5 Ways States Can Improve Reporting on Student Access to Effective Teachers

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This guest post comes from Shayna Levitan, policy analyst at the National Council on Teacher Quality. Views expressed in guest posts are those of the author.

Having a qualified, effective teacher remains paramount to achieve educational equity for all students. However, students of color and students from low-income backgrounds continue to more likely be taught by inexperienced, out-of-field and less effective teachers.

State policymakers play a central role in improving access to highly qualified teachers. To inform future policy decisions, states can publish actionable, accessible data on which teachers are teaching which students. After all, how will education leaders and policymakers know if equity gaps are narrowing if data are not tracked and reported effectively?

Though states are required to report this data as outlined in the Every Student Succeeds Act, they are granted wide latitude on how they fulfill these requirements. As a result, there is significant variation in what states report across the country, and many states do not currently report on teacher assignment patterns for students of color. However, state leaders may be interested in learning how they can begin or support this process to increase data transparency. Below are five considerations for state policymakers to improve reporting on equitable access to effective teachers:

1. Publish data on teachers serving students of color and students living in poverty. 

Disaggregated teacher placement data often reveals specific instances where novice, less-than qualified teachers are disproportionately teaching students of color and students from low-income backgrounds. Florida disaggregates data into classifications based on students’ Title I status, “poverty status” and “minority status” for each reporting measure, and directly compares rates between these groupings. In doing so, data for Duval County School reveals that schools with the most students of color have twice as many inexperienced teachers as compared to schools within the same district with the fewest students of color.

2. Report on inexperienced, out-of-field and ineffective teachers, and define these terms to align with research consensus. 

Assessing several key measures of teacher quality provides a more informed understanding for stakeholders interested in ensuring more equitable access to highly qualified teachers. Eighteen states report on all three measures named in the Every Student Succeeds Act: inexperience, out-of-field and ineffectiveness. Maryland not only publishes data on inexperienced, out-of-field, and ineffective teachers, but also align their definitions to mirror the research consensus on the topic. For example, the state considers an “inexperienced teacher” to be in their first, second, or third years of teaching, a definition that takes account of the years in which new teachers are most rapidly improving.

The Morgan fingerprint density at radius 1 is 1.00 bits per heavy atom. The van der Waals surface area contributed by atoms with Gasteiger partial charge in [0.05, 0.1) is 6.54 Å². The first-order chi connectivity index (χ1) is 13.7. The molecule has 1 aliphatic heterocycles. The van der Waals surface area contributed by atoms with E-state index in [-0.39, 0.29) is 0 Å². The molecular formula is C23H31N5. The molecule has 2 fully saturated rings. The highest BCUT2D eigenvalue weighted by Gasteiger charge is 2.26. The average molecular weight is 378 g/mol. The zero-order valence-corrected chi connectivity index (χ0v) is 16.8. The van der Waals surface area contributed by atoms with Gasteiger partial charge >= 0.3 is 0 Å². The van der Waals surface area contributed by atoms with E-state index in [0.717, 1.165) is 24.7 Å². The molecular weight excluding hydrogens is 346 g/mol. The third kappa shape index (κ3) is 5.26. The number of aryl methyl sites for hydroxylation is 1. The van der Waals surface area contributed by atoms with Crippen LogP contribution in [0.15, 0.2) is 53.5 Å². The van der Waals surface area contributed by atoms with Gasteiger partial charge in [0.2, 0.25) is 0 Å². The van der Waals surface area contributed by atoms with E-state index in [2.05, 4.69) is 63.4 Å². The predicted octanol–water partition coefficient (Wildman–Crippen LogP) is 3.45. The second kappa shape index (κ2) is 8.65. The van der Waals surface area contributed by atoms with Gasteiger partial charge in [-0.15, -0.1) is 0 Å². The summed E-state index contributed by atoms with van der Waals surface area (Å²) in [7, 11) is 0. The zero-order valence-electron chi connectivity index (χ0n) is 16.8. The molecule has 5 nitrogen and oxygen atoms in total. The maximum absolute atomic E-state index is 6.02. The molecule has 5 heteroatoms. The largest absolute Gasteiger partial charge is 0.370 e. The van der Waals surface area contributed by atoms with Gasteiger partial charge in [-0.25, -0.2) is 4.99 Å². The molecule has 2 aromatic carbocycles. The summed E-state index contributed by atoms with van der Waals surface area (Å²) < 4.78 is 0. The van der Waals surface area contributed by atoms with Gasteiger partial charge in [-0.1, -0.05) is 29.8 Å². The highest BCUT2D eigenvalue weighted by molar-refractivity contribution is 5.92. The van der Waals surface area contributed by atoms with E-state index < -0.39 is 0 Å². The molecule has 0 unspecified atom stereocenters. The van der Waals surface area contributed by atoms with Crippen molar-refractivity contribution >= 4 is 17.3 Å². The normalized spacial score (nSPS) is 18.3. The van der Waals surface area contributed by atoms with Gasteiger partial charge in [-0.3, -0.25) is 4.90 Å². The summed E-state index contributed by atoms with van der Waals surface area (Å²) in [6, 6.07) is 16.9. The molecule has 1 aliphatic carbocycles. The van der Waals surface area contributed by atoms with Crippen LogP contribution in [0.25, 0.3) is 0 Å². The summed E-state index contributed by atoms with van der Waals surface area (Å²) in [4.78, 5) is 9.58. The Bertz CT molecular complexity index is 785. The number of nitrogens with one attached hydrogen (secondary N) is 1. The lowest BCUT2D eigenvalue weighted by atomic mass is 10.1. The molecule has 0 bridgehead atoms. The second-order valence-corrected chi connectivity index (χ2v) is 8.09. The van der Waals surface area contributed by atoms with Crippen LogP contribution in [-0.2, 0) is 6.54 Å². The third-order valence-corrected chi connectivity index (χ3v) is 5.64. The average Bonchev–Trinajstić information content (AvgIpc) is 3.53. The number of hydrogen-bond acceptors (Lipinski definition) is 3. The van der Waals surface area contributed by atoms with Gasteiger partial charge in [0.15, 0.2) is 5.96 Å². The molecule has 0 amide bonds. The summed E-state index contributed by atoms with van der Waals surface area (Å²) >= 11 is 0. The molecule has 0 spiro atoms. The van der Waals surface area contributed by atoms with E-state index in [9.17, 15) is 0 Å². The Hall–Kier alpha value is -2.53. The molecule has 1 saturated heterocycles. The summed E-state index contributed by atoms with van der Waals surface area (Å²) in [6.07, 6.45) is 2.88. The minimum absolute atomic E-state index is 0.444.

3. Create a summary datapoint for each school and district.

Developing a datapoint to summarize several measures of teacher quality can help stakeholders identify where the most prominent educator equity gaps exist and assist them on where to dedicate limited resources. Arkansas not only publishes data on each of these measures, but also uses this data to calculate a unique Workforce Stability Index (WSI). By publishing the WSI scores among schools and districts that enroll large percentages of students of color and students from low-income backgrounds, the state can quickly pinpoint where gaps exist.

Using another approach, Colorado calculates the difference between the highest and lowest enrollment quartiles of students of color and students from low-income backgrounds to identify whether teacher equity gaps exist within and between districts, and how significant these gaps are.

4. Break down data by state-, district- and school-level. 

District- and school-level data provide an additional level of detail to inform decision making, potentially revealing local differences that aggregated state data does not. Massachusetts is exemplary in that it publishes state-, district- and school-level data, and displays it so that stakeholders can directly compare school-level data within and between districts as well as district-level data to the state average. In practice, this quickly reveals that, in Worcester Public Schools, there’s a 40-percentage point range in the proportion of “experienced” teachers across the district’s 45 schools. This type of data can be especially informative to states in understanding assignment patterns across large districts.

5. Display data in an accessible way. 

Data on teacher assignment patterns is only as valuable as the extent to which it is displayed clearly and made accessible. Washington provides data features with graphical elements that guide users towards key data and trends. Notably, the state’s reporting is found in a single place, includes detailed graphs with clear data labels, appropriate scaling and colors, text interpreting the graph and definitions to explain what each measure represents. Users can also download the full data set for further analysis.

Taken together, these five reporting elements can help states and districts accurately and easily identify gaps to access to qualified teachers for students in their states, particularly students of color and students from low-income backgrounds.

For a full analysis of state reporting, see the National Council on Teacher Quality’s recent report Ensuring Students’ Equitable Access to Qualified and Effective Teachers.

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